If it’s possible to have a finals-calibre match in Round 3 of the NRL, then the Penrith Panthers and Melbourne Storm produced just that on Thursday night, with the hosts emerging 12-10 winners at BlueBet Stadium in Penrith.
Even as the defending premiers Storm held a late 10-6 lead before Kurt Capewell’s late mazy try and Stephen Crichton’s conversion to lead the Panthers back from the dead, many Storm supporters will be left to scratch their heads as to where it all went wrong.
One thing’s for sure – Nicho Hynes cannot be blamed for the loss.
Will Hynes be an integral part of whatever game plans Storm coach Craig Bellamy draws up should these two teams meet at any in September? Not likely – in a team with an array of glittering stars such as Cameron Munster, Ryan Papenhuyzen and Josh Addo-Carr, to name a few, the versatile Hynes plays a cameo role every so often.
Thursday was one of those occasions, deputising for Papenhuyzen, who himself could not recover from a neck injury sustained in the Storm’s loss to Parramatta last week.
Hynes was playing only his 13th league match, but did everything possible to put the Storm in a position to win. (Sure, a healthy Papenhuyzen would have been a possible match-winner, but that’s a debate best reserved for two seats at the pub over at least a couple of pints of ale.)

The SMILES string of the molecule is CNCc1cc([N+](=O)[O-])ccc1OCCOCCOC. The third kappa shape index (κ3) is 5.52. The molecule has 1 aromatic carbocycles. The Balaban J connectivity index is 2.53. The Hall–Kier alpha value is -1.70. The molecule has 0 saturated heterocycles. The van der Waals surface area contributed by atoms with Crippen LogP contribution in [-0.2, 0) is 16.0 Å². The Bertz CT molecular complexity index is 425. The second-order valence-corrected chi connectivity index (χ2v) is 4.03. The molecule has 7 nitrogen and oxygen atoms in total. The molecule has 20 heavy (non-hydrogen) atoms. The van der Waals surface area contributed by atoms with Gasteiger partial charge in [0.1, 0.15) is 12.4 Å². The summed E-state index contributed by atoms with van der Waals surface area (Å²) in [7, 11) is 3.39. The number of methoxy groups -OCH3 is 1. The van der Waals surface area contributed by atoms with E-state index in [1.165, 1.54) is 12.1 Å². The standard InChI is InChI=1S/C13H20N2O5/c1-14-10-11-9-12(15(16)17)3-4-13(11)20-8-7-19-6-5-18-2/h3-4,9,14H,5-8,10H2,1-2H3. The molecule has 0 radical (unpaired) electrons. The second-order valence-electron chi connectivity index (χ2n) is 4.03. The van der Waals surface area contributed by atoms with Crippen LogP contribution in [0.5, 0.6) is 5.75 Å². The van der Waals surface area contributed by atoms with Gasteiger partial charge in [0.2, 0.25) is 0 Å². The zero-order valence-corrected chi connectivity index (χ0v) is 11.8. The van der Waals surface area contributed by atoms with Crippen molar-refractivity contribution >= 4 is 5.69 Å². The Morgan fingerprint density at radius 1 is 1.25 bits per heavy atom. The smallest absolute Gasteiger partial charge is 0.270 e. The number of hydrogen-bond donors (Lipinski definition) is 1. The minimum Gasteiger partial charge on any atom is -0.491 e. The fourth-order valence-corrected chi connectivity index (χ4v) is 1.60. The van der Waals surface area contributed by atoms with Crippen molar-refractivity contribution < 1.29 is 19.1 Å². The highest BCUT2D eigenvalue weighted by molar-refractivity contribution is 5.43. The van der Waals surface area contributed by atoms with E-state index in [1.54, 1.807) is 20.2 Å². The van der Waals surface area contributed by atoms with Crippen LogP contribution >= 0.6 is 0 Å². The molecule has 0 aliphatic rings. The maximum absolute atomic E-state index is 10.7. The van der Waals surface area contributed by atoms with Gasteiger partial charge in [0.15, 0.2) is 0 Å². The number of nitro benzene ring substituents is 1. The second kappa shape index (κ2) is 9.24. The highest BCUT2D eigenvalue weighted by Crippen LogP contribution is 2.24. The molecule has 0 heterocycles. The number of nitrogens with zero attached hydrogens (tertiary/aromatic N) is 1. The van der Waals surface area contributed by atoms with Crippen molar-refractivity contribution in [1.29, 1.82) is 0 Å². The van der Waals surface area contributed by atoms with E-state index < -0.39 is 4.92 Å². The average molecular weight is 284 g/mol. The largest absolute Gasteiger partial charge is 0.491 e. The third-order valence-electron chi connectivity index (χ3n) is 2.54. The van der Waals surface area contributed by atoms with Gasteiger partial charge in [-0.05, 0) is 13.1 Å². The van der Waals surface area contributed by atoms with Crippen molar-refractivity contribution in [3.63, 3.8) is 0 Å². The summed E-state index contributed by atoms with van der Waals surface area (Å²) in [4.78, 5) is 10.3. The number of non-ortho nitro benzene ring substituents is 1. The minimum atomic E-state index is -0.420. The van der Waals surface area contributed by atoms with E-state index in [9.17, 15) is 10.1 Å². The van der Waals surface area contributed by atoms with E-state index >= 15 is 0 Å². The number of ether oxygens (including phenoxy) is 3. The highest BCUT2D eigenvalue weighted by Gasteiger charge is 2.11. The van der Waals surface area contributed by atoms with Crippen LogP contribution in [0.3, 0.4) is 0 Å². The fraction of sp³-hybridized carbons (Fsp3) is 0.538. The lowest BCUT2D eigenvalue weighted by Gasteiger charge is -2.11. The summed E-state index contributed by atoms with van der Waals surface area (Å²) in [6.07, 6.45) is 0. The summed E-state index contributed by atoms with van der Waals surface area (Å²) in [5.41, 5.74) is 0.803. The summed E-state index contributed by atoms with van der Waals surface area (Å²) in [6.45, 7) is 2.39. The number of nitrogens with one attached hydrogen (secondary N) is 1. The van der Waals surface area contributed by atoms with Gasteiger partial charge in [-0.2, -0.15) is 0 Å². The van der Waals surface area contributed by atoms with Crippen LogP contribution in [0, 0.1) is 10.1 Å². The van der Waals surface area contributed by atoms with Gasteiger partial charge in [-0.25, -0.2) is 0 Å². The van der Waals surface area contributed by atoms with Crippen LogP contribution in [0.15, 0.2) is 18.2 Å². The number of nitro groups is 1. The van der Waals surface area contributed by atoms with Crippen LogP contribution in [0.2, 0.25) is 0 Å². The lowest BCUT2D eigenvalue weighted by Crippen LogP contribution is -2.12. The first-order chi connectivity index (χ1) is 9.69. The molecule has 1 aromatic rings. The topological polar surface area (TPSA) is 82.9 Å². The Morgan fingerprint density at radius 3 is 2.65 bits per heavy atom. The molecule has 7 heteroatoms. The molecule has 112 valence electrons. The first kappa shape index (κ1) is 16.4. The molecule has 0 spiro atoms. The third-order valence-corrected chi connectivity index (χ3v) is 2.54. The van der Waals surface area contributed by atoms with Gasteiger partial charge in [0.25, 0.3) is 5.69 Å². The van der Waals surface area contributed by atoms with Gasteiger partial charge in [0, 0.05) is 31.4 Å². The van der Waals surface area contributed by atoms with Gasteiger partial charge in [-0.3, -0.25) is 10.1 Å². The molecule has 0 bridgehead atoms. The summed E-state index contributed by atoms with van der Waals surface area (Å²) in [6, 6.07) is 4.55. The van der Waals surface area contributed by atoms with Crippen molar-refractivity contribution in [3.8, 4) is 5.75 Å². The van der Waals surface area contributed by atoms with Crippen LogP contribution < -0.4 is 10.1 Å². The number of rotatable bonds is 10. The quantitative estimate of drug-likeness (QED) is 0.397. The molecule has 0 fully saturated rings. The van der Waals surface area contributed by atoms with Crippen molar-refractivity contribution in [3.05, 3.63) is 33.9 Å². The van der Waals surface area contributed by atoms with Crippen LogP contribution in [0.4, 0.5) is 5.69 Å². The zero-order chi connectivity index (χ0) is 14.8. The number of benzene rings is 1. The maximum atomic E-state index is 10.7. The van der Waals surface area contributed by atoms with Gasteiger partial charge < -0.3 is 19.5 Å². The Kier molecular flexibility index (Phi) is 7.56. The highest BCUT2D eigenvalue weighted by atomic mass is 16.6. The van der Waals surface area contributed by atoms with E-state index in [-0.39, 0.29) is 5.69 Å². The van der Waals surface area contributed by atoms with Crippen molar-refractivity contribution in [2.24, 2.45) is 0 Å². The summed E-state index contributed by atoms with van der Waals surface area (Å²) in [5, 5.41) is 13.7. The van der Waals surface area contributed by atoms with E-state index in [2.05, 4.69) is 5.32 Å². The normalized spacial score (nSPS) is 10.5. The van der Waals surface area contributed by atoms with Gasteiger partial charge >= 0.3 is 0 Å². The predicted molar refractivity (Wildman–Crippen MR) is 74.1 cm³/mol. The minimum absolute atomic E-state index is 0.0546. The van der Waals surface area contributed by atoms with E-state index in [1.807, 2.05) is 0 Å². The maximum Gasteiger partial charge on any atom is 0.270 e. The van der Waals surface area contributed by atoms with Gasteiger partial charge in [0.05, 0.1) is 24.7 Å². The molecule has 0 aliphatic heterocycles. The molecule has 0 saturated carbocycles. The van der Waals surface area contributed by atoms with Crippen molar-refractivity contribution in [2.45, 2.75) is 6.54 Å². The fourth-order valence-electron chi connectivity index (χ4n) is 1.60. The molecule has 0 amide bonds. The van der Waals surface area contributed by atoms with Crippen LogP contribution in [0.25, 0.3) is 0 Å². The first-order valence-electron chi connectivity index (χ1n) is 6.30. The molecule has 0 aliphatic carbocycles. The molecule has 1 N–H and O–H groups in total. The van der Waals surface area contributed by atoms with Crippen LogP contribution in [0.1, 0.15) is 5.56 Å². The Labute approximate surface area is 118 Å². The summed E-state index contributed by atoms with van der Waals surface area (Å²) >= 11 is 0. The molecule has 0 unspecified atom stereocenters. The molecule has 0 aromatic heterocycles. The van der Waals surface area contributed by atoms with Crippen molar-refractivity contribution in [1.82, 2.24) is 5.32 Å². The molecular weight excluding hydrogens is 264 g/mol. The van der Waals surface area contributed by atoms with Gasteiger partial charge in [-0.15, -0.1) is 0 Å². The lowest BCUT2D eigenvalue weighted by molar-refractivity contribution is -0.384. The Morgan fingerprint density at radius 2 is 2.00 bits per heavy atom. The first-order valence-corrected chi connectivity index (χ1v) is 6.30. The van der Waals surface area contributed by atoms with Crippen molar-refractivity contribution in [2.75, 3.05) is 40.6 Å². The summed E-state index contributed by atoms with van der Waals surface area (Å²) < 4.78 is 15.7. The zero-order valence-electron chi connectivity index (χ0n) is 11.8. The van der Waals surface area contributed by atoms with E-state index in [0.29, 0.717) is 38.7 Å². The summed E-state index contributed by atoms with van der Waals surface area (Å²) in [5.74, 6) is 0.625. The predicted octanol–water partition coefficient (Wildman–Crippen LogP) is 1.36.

Hynes’ statistics didn’t stand out, but he didn’t embarrass himself, either.
Playing all 80 minutes, his 20 runs were second for the Storm only to Munster’s 22, and he amassed 138 metres on his runs – lagging far behind George Jennings’ 174 and Munster’s 190.
But among those 80 minutes, he played nearly mistake-free. In doing so, he kept the Storm in the match – and in the case of Addo-Carr’s go-ahead try with 16 minutes to go, he provided the perfect pass to the speedster while drawing a double-team to free Addo-Carr up to get in via the left corner.
Hynes also did well to wrap up on the few times he was required to lay a tackle – nothing he could have done on Capewell’s powerful run right at him, he was physically overmatched – and even broke four tackles of his own.
On Justin Olam’s ultimate try-that-wasn’t as time expired, Hynes – drawing three Panthers defenders to him – did his part to keep the last-ditch desperate play alive.
Taking the place of an influential figure like Papenhuyzen was never going to be easy, even with the key preparations leading into the match. Papenhuyzen remains one of the most dynamic players that Bellamy relies upon, and missing four starters overall means that it isn’t easy to replace the three others, either.
So that requires players like Hynes to play within their own skill sets and capabilities.
Which he performed an admirable job of doing.
Nicho Hynes is one of those role players every championship-calibre team needs – and will continue to provide that in any role he’s asked to fill in for over the balance of the NRL season.
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